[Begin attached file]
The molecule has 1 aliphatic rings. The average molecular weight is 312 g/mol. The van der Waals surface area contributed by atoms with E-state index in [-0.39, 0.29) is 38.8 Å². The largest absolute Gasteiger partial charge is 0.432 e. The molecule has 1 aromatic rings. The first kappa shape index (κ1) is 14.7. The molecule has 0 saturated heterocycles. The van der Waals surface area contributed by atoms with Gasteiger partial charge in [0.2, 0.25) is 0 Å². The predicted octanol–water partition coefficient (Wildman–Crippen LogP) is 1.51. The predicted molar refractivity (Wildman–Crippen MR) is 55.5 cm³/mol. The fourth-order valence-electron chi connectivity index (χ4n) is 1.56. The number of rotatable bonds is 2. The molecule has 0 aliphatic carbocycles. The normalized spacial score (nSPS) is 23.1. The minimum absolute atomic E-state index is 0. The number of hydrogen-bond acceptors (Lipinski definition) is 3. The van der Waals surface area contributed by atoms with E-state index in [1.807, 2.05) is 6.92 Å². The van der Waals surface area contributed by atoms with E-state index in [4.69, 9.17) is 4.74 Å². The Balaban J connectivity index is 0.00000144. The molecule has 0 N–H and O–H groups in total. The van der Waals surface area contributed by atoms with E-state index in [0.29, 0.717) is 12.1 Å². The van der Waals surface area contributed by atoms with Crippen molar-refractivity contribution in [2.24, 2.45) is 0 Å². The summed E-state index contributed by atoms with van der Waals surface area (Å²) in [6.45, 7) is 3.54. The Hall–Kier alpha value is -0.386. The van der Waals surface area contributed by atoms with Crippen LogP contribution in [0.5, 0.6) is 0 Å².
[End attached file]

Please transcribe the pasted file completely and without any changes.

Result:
The molecule has 1 aliphatic rings. The average molecular weight is 312 g/mol. The van der Waals surface area contributed by atoms with E-state index in [-0.39, 0.29) is 38.8 Å². The largest absolute Gasteiger partial charge is 0.432 e. The molecule has 1 aromatic rings. The first kappa shape index (κ1) is 14.7. The molecule has 0 saturated heterocycles. The van der Waals surface area contributed by atoms with Gasteiger partial charge in [0.2, 0.25) is 0 Å². The predicted octanol–water partition coefficient (Wildman–Crippen LogP) is 1.51. The predicted molar refractivity (Wildman–Crippen MR) is 55.5 cm³/mol. The fourth-order valence-electron chi connectivity index (χ4n) is 1.56. The number of rotatable bonds is 2. The molecule has 0 aliphatic carbocycles. The normalized spacial score (nSPS) is 23.1. The minimum absolute atomic E-state index is 0. The number of hydrogen-bond acceptors (Lipinski definition) is 3. The van der Waals surface area contributed by atoms with E-state index in [1.807, 2.05) is 6.92 Å². The van der Waals surface area contributed by atoms with E-state index in [4.69, 9.17) is 4.74 Å². The Balaban J connectivity index is 0.00000144. The molecule has 0 N–H and O–H groups in total. The van der Waals surface area contributed by atoms with E-state index in [0.29, 0.717) is 12.1 Å². The van der Waals surface area contributed by atoms with Crippen molar-refractivity contribution in [2.24, 2.45) is 0 Å². The summed E-state index contributed by atoms with van der Waals surface area (Å²) in [6.45, 7) is 3.54. The Hall–Kier alpha value is -0.386. The van der Waals surface area contributed by atoms with Crippen LogP contribution in [0.5, 0.6) is 0 Å².